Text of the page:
The Disciplines:

Week 1 - Bible Intake

Week 2 - Prayer & Fasting

Week 3 - Worship & Fellowship

Week 4 - Evangelism

Week 5 - Stewardship & Service

Week 6 - Mindfulness: Silence, Solitude, & Journaling

Week 7 - Thinking & Learning

Week 8 - Productivity: getting the right things done


Many a page has been filled with meaningful thought on Christian prayer. It is not my aim in this short sprint to provide a sufficient synopsis, but rather to focus in on how prayer fits into the Christian life, and key in on two aspects of our mindset toward prayer that can help us enjoy it more in the days to come.

If we have begun with bible reading as God's clear speaking to us in his word, prayer is the logical outflow of this as our response in conversation to the Father. Prayer is not merely some formal petition to a higher power, it is a personal conversation with a personal God.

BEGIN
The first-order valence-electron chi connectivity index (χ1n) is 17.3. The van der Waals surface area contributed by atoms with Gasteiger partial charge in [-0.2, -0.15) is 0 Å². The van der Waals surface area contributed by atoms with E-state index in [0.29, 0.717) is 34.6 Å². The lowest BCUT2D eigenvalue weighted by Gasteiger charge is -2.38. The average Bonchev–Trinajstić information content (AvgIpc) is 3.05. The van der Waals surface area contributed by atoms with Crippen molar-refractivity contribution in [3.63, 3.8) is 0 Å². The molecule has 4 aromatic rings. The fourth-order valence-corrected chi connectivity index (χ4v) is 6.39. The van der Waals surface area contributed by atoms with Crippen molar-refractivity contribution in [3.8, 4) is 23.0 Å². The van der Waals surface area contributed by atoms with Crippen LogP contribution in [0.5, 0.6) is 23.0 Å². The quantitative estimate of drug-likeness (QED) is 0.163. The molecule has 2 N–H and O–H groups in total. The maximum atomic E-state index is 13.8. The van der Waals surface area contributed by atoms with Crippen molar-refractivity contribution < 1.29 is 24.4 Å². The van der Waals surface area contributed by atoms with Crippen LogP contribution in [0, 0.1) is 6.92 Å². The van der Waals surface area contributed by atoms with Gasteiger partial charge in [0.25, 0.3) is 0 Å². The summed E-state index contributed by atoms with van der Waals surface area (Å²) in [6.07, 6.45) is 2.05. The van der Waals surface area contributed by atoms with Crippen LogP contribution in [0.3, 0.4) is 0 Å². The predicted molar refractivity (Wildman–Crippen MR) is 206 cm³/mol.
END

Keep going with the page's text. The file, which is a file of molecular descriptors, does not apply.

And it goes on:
Prayer fits into the life of the Christian as the outflow of our communing with God in every aspect of life.

"Continue steadfastly in prayer, being watchful in it with thanksgiving." Colossians 4:2 ESV

The first mindset shift we must make, then when it comes to prayer, is that it is an opportunity not an obligation. I contend that one large reason we don't spend time in prayer is because we feel like it is a task to fit on our schedule or to-do list rather than an opportunity. I don't have to schedule when to kiss my wife or to hold her hand, I just do it as often as I can because I enjoy it. I am blessed with an incredible spouse who I get to love. In the same light we would pursue prayer more often if we allowed ourself to think on what it is we actually get to do in prayer. The God of the universe who is upholding the fabric of all reality and knows the number of hairs on my head and the depth of sin in my heart desires to hear my prayer to him.